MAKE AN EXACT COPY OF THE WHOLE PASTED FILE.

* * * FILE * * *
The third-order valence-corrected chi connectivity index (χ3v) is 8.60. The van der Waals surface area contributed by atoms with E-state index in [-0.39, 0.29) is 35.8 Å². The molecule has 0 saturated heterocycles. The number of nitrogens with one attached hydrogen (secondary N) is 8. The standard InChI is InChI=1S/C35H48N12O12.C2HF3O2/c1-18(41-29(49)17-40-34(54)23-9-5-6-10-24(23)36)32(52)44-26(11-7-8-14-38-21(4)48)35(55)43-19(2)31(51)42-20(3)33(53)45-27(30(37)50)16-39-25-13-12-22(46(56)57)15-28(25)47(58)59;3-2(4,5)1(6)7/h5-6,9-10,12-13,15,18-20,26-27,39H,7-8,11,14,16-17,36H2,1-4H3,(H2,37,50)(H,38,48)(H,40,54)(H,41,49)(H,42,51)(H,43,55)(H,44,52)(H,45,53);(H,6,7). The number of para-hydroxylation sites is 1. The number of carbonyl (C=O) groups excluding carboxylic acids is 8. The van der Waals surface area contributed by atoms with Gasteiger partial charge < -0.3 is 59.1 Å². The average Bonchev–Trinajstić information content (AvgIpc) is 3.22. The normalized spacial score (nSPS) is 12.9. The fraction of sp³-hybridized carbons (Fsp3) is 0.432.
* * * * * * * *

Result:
The third-order valence-corrected chi connectivity index (χ3v) is 8.60. The van der Waals surface area contributed by atoms with E-state index in [-0.39, 0.29) is 35.8 Å². The molecule has 0 saturated heterocycles. The number of nitrogens with one attached hydrogen (secondary N) is 8. The standard InChI is InChI=1S/C35H48N12O12.C2HF3O2/c1-18(41-29(49)17-40-34(54)23-9-5-6-10-24(23)36)32(52)44-26(11-7-8-14-38-21(4)48)35(55)43-19(2)31(51)42-20(3)33(53)45-27(30(37)50)16-39-25-13-12-22(46(56)57)15-28(25)47(58)59;3-2(4,5)1(6)7/h5-6,9-10,12-13,15,18-20,26-27,39H,7-8,11,14,16-17,36H2,1-4H3,(H2,37,50)(H,38,48)(H,40,54)(H,41,49)(H,42,51)(H,43,55)(H,44,52)(H,45,53);(H,6,7). The number of para-hydroxylation sites is 1. The number of carbonyl (C=O) groups excluding carboxylic acids is 8. The van der Waals surface area contributed by atoms with Gasteiger partial charge < -0.3 is 59.1 Å². The average Bonchev–Trinajstić information content (AvgIpc) is 3.22. The normalized spacial score (nSPS) is 12.9. The fraction of sp³-hybridized carbons (Fsp3) is 0.432.